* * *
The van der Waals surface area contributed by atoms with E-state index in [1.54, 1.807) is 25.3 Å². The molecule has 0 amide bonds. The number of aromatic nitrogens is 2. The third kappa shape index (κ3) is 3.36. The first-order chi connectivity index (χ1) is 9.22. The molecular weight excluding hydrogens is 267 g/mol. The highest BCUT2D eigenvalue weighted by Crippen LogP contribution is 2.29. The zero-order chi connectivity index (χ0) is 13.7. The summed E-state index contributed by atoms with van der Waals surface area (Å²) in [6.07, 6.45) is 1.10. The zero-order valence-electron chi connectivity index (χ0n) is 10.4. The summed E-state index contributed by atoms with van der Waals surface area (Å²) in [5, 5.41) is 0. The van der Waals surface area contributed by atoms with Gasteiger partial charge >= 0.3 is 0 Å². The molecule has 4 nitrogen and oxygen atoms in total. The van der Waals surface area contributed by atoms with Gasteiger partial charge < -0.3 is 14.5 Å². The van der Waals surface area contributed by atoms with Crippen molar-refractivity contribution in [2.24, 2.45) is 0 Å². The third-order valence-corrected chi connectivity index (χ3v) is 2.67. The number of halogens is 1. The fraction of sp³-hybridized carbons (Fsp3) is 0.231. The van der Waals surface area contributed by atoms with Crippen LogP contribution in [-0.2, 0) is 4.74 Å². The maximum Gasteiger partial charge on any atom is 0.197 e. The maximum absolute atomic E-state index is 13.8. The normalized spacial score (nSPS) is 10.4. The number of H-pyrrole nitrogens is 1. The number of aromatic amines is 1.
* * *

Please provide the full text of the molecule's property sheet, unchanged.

The van der Waals surface area contributed by atoms with E-state index in [1.54, 1.807) is 25.3 Å². The molecule has 0 amide bonds. The number of aromatic nitrogens is 2. The third kappa shape index (κ3) is 3.36. The first-order chi connectivity index (χ1) is 9.22. The molecular weight excluding hydrogens is 267 g/mol. The highest BCUT2D eigenvalue weighted by Crippen LogP contribution is 2.29. The zero-order chi connectivity index (χ0) is 13.7. The summed E-state index contributed by atoms with van der Waals surface area (Å²) in [6.07, 6.45) is 1.10. The zero-order valence-electron chi connectivity index (χ0n) is 10.4. The summed E-state index contributed by atoms with van der Waals surface area (Å²) in [5, 5.41) is 0. The van der Waals surface area contributed by atoms with Gasteiger partial charge >= 0.3 is 0 Å². The molecule has 4 nitrogen and oxygen atoms in total. The van der Waals surface area contributed by atoms with Gasteiger partial charge < -0.3 is 14.5 Å². The van der Waals surface area contributed by atoms with Crippen molar-refractivity contribution in [2.24, 2.45) is 0 Å². The third-order valence-corrected chi connectivity index (χ3v) is 2.67. The number of halogens is 1. The fraction of sp³-hybridized carbons (Fsp3) is 0.231. The van der Waals surface area contributed by atoms with Crippen LogP contribution in [-0.2, 0) is 4.74 Å². The maximum Gasteiger partial charge on any atom is 0.197 e. The maximum absolute atomic E-state index is 13.8. The normalized spacial score (nSPS) is 10.4. The number of H-pyrrole nitrogens is 1. The number of aromatic amines is 1.